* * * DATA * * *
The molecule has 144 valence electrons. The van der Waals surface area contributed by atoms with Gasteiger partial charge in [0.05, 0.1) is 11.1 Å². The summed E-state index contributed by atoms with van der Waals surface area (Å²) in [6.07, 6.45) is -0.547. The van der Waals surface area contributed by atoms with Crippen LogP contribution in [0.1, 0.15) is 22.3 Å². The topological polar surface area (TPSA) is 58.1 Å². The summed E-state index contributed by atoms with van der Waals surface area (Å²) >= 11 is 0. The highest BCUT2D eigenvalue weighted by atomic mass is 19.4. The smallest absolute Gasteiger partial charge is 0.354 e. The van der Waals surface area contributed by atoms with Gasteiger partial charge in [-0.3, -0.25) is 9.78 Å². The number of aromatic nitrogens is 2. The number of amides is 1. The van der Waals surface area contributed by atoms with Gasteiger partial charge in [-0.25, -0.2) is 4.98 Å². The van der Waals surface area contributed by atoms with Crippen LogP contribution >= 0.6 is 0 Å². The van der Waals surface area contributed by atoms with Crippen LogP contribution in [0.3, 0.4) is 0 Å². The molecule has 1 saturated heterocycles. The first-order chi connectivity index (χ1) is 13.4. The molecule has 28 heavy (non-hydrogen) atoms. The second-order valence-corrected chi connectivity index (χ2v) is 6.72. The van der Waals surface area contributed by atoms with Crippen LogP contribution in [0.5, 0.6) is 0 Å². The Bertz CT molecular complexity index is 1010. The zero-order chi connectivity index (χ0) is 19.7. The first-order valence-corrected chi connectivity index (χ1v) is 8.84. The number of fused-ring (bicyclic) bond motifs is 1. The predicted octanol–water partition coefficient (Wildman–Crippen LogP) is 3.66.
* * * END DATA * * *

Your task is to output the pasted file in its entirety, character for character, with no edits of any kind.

The molecule has 144 valence electrons. The van der Waals surface area contributed by atoms with Gasteiger partial charge in [0.05, 0.1) is 11.1 Å². The summed E-state index contributed by atoms with van der Waals surface area (Å²) in [6.07, 6.45) is -0.547. The van der Waals surface area contributed by atoms with Crippen LogP contribution in [0.1, 0.15) is 22.3 Å². The topological polar surface area (TPSA) is 58.1 Å². The summed E-state index contributed by atoms with van der Waals surface area (Å²) >= 11 is 0. The highest BCUT2D eigenvalue weighted by atomic mass is 19.4. The smallest absolute Gasteiger partial charge is 0.354 e. The van der Waals surface area contributed by atoms with Gasteiger partial charge in [-0.3, -0.25) is 9.78 Å². The number of aromatic nitrogens is 2. The number of amides is 1. The van der Waals surface area contributed by atoms with Gasteiger partial charge in [-0.25, -0.2) is 4.98 Å². The van der Waals surface area contributed by atoms with Crippen LogP contribution >= 0.6 is 0 Å². The van der Waals surface area contributed by atoms with Crippen LogP contribution in [0.3, 0.4) is 0 Å². The molecule has 1 saturated heterocycles. The first-order chi connectivity index (χ1) is 13.4. The molecule has 28 heavy (non-hydrogen) atoms. The second-order valence-corrected chi connectivity index (χ2v) is 6.72. The van der Waals surface area contributed by atoms with Crippen LogP contribution in [0.5, 0.6) is 0 Å². The Bertz CT molecular complexity index is 1010. The zero-order chi connectivity index (χ0) is 19.7. The first-order valence-corrected chi connectivity index (χ1v) is 8.84. The number of fused-ring (bicyclic) bond motifs is 1. The predicted octanol–water partition coefficient (Wildman–Crippen LogP) is 3.66.